I had Mohs Surgery when I was 27 (8 years ago) to remove a large basal cell carcinoma from the tip of my nose. My scar runs along the length of my nose and is discolored, raised/depressed and my nose has a somewhat lopsided/chewed up appearance now. After surgery, I had one session of dermaplaning with some improvement to texture. What are the best scar treatment options for me and would I get better results from a plastic surgeon or laser surgeon? Thanks
Mohs Surgery Scar on Nose
Doctor Answers (13)
Mohs surgery basal cell carcinoma nose 27 year old
Before anyone discusses revision of a scar for cosmetic reasons, please note that your photograph preoperatively shows a whitish flat spot. This type of basal cell skin cancer is usually an infiltrative type of pattern of growth so it doesn't look clinically typical and may spread for a wide area. It grows with little strands in different directions underneath the epidermis. In your current photograph, there again, is a white area which may represent scar from some tissue scabbing that you might have had in the acute postoperative period years ago, or this might indicate that there is persistent disease of that basal cell carcinoma. This must be thoroughly explored prior to embarking an revision of the scar. You may need a biopsy, taken appropriately of the right depth to show a pathologist the dermis so as not to get a false negative result if there is not enough tissue to see it. This will leave another scar present on the nose!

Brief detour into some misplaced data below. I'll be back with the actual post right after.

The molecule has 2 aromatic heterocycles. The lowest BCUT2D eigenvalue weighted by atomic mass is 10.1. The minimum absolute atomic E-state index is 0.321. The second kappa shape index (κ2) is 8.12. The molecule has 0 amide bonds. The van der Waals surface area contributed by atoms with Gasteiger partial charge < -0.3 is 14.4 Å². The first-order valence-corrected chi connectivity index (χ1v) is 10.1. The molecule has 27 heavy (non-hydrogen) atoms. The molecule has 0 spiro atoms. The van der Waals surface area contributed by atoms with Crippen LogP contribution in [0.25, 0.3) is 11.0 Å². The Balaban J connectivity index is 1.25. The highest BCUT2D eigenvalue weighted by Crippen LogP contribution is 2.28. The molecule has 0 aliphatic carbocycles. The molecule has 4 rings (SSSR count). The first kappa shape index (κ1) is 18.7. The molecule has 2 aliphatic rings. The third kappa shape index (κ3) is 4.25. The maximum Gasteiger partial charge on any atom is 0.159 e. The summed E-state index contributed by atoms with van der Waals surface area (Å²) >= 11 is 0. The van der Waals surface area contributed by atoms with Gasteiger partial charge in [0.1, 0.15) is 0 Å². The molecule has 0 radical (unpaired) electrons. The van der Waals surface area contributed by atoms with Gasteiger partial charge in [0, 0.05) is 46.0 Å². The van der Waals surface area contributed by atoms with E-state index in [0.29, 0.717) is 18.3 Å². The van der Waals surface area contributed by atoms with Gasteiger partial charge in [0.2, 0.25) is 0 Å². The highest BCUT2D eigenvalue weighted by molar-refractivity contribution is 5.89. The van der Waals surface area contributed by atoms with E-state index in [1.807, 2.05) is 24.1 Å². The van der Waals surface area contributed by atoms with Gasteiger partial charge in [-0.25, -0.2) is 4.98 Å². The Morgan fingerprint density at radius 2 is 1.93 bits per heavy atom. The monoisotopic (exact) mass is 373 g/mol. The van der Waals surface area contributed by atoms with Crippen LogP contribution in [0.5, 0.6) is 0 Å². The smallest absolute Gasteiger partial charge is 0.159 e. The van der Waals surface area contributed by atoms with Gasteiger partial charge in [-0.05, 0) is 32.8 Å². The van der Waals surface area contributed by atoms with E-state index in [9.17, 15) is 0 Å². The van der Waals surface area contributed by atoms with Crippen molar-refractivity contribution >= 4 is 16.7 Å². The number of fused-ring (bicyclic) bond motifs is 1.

If a biopsy is done and the skin cancer specialist is confident that there is no tumor present clincially and histologically (under the microscope) then a precise scar excision and resuturing may improve the slight groove and mismatch of skin that often occurs in the thick oil-gland rich skin of the nose. This may result however, in a worse scar. Dermabrasion or Fraxel Restore laser done in a series of multiple treatments may improve the texture of the scar significantly.